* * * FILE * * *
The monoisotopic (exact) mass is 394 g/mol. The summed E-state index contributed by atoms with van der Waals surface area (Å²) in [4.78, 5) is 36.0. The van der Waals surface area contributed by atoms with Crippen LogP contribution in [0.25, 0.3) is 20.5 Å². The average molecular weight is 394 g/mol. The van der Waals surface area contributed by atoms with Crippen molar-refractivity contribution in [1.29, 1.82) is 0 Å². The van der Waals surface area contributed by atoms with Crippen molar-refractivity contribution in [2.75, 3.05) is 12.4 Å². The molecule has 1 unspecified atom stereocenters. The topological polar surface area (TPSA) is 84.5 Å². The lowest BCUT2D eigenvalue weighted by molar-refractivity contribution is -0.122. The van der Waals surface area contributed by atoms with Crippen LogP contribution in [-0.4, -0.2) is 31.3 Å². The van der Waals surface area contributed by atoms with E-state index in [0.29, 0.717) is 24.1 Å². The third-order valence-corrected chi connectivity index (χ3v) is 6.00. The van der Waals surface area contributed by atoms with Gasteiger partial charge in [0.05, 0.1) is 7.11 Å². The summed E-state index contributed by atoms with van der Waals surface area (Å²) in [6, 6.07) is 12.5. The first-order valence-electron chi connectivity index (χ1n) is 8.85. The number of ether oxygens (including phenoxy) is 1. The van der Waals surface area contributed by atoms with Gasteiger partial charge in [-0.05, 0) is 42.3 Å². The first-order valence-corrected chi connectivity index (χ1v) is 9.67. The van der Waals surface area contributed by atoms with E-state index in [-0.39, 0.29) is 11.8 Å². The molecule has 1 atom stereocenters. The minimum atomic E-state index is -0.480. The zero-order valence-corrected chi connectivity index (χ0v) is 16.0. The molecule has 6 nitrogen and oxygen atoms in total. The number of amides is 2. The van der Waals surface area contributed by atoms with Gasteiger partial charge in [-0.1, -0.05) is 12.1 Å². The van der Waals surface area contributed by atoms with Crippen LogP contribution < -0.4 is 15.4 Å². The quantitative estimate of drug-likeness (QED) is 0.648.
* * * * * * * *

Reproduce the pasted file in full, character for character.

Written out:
The monoisotopic (exact) mass is 394 g/mol. The summed E-state index contributed by atoms with van der Waals surface area (Å²) in [4.78, 5) is 36.0. The van der Waals surface area contributed by atoms with Crippen LogP contribution in [0.25, 0.3) is 20.5 Å². The average molecular weight is 394 g/mol. The van der Waals surface area contributed by atoms with Crippen molar-refractivity contribution in [1.29, 1.82) is 0 Å². The van der Waals surface area contributed by atoms with Crippen molar-refractivity contribution in [2.75, 3.05) is 12.4 Å². The molecule has 1 unspecified atom stereocenters. The topological polar surface area (TPSA) is 84.5 Å². The lowest BCUT2D eigenvalue weighted by molar-refractivity contribution is -0.122. The van der Waals surface area contributed by atoms with Crippen LogP contribution in [-0.4, -0.2) is 31.3 Å². The van der Waals surface area contributed by atoms with E-state index in [0.29, 0.717) is 24.1 Å². The third-order valence-corrected chi connectivity index (χ3v) is 6.00. The van der Waals surface area contributed by atoms with Gasteiger partial charge in [0.05, 0.1) is 7.11 Å². The summed E-state index contributed by atoms with van der Waals surface area (Å²) in [6, 6.07) is 12.5. The first-order valence-electron chi connectivity index (χ1n) is 8.85. The number of ether oxygens (including phenoxy) is 1. The van der Waals surface area contributed by atoms with Gasteiger partial charge in [-0.05, 0) is 42.3 Å². The first-order valence-corrected chi connectivity index (χ1v) is 9.67. The van der Waals surface area contributed by atoms with E-state index in [-0.39, 0.29) is 11.8 Å². The molecule has 1 atom stereocenters. The minimum atomic E-state index is -0.480. The zero-order valence-corrected chi connectivity index (χ0v) is 16.0. The molecule has 6 nitrogen and oxygen atoms in total. The number of amides is 2. The van der Waals surface area contributed by atoms with Gasteiger partial charge in [-0.1, -0.05) is 12.1 Å². The van der Waals surface area contributed by atoms with Crippen LogP contribution < -0.4 is 15.4 Å². The quantitative estimate of drug-likeness (QED) is 0.648.